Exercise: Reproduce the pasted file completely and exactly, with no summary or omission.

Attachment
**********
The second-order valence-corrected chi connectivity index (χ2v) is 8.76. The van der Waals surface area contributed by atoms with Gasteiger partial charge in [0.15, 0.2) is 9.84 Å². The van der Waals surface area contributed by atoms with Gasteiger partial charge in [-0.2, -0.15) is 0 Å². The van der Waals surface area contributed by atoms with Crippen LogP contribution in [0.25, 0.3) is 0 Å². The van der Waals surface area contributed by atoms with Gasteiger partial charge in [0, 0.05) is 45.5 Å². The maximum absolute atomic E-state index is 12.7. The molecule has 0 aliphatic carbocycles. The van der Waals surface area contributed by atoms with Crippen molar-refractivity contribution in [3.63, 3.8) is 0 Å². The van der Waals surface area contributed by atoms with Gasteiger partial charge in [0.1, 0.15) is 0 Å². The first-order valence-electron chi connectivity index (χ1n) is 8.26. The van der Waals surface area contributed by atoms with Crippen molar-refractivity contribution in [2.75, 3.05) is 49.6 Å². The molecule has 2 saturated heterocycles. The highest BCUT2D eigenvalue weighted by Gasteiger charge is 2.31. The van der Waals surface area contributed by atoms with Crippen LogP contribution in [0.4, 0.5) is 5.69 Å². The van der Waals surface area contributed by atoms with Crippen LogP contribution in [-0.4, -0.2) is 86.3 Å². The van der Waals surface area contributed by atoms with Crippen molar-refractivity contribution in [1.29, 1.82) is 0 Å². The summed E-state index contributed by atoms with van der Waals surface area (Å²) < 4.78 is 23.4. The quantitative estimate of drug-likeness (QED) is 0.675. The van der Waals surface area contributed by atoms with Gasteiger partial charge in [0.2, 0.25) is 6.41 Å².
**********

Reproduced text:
The second-order valence-corrected chi connectivity index (χ2v) is 8.76. The van der Waals surface area contributed by atoms with Gasteiger partial charge in [0.15, 0.2) is 9.84 Å². The van der Waals surface area contributed by atoms with Gasteiger partial charge in [-0.2, -0.15) is 0 Å². The van der Waals surface area contributed by atoms with Crippen LogP contribution in [0.25, 0.3) is 0 Å². The van der Waals surface area contributed by atoms with Gasteiger partial charge in [0, 0.05) is 45.5 Å². The maximum absolute atomic E-state index is 12.7. The molecule has 0 aliphatic carbocycles. The van der Waals surface area contributed by atoms with Crippen molar-refractivity contribution in [3.63, 3.8) is 0 Å². The van der Waals surface area contributed by atoms with Gasteiger partial charge in [0.1, 0.15) is 0 Å². The first-order valence-electron chi connectivity index (χ1n) is 8.26. The van der Waals surface area contributed by atoms with Crippen molar-refractivity contribution in [2.75, 3.05) is 49.6 Å². The molecule has 2 saturated heterocycles. The highest BCUT2D eigenvalue weighted by Gasteiger charge is 2.31. The van der Waals surface area contributed by atoms with Crippen LogP contribution in [0.4, 0.5) is 5.69 Å². The van der Waals surface area contributed by atoms with Crippen LogP contribution in [-0.4, -0.2) is 86.3 Å². The van der Waals surface area contributed by atoms with Crippen molar-refractivity contribution in [1.29, 1.82) is 0 Å². The summed E-state index contributed by atoms with van der Waals surface area (Å²) < 4.78 is 23.4. The quantitative estimate of drug-likeness (QED) is 0.675. The van der Waals surface area contributed by atoms with Gasteiger partial charge in [0.2, 0.25) is 6.41 Å².